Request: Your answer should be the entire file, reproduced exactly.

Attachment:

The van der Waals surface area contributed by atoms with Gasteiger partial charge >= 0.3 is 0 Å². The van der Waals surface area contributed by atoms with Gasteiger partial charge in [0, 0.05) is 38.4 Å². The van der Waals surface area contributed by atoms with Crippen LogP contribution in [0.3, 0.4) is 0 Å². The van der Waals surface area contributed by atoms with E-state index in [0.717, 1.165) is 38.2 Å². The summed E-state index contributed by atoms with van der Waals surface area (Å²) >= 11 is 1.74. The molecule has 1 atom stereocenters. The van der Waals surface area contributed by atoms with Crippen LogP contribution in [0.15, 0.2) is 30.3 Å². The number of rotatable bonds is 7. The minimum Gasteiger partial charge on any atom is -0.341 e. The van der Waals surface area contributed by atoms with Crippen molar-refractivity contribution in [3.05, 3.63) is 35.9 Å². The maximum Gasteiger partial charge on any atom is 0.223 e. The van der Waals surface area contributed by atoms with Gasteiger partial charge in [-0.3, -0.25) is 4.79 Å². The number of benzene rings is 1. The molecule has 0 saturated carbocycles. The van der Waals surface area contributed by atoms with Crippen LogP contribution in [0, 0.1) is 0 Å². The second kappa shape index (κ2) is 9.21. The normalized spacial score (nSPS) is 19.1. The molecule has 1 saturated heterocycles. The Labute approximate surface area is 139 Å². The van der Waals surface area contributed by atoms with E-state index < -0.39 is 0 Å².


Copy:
The van der Waals surface area contributed by atoms with Gasteiger partial charge >= 0.3 is 0 Å². The van der Waals surface area contributed by atoms with Gasteiger partial charge in [0, 0.05) is 38.4 Å². The van der Waals surface area contributed by atoms with Crippen LogP contribution in [0.3, 0.4) is 0 Å². The van der Waals surface area contributed by atoms with E-state index in [0.717, 1.165) is 38.2 Å². The summed E-state index contributed by atoms with van der Waals surface area (Å²) >= 11 is 1.74. The molecule has 1 atom stereocenters. The van der Waals surface area contributed by atoms with Crippen LogP contribution in [0.15, 0.2) is 30.3 Å². The number of rotatable bonds is 7. The minimum Gasteiger partial charge on any atom is -0.341 e. The van der Waals surface area contributed by atoms with Crippen molar-refractivity contribution in [3.05, 3.63) is 35.9 Å². The maximum Gasteiger partial charge on any atom is 0.223 e. The van der Waals surface area contributed by atoms with Gasteiger partial charge in [-0.3, -0.25) is 4.79 Å². The number of benzene rings is 1. The molecule has 0 saturated carbocycles. The van der Waals surface area contributed by atoms with Crippen LogP contribution in [0, 0.1) is 0 Å². The second kappa shape index (κ2) is 9.21. The normalized spacial score (nSPS) is 19.1. The molecule has 1 saturated heterocycles. The Labute approximate surface area is 139 Å². The van der Waals surface area contributed by atoms with E-state index < -0.39 is 0 Å².